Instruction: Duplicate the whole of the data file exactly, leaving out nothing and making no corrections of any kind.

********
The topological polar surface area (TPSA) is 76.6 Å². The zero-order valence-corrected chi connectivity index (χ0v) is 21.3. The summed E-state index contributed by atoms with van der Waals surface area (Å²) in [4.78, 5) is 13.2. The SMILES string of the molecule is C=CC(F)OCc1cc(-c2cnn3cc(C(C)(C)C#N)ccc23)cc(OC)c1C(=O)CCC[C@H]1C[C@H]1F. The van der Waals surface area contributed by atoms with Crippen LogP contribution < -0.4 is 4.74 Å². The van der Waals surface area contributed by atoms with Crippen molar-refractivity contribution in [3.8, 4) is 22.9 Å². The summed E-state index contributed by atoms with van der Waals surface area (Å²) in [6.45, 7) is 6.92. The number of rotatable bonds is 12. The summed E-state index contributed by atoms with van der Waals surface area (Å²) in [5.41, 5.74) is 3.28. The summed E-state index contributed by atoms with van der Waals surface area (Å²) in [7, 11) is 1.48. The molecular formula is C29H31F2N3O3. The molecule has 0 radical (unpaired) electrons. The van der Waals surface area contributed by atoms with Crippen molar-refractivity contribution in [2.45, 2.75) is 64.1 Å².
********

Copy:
The topological polar surface area (TPSA) is 76.6 Å². The zero-order valence-corrected chi connectivity index (χ0v) is 21.3. The summed E-state index contributed by atoms with van der Waals surface area (Å²) in [4.78, 5) is 13.2. The SMILES string of the molecule is C=CC(F)OCc1cc(-c2cnn3cc(C(C)(C)C#N)ccc23)cc(OC)c1C(=O)CCC[C@H]1C[C@H]1F. The van der Waals surface area contributed by atoms with Crippen LogP contribution < -0.4 is 4.74 Å². The van der Waals surface area contributed by atoms with Crippen molar-refractivity contribution in [3.8, 4) is 22.9 Å². The summed E-state index contributed by atoms with van der Waals surface area (Å²) in [6.45, 7) is 6.92. The number of rotatable bonds is 12. The summed E-state index contributed by atoms with van der Waals surface area (Å²) in [5.41, 5.74) is 3.28. The summed E-state index contributed by atoms with van der Waals surface area (Å²) in [7, 11) is 1.48. The molecular formula is C29H31F2N3O3. The molecule has 0 radical (unpaired) electrons. The van der Waals surface area contributed by atoms with Crippen molar-refractivity contribution in [2.45, 2.75) is 64.1 Å².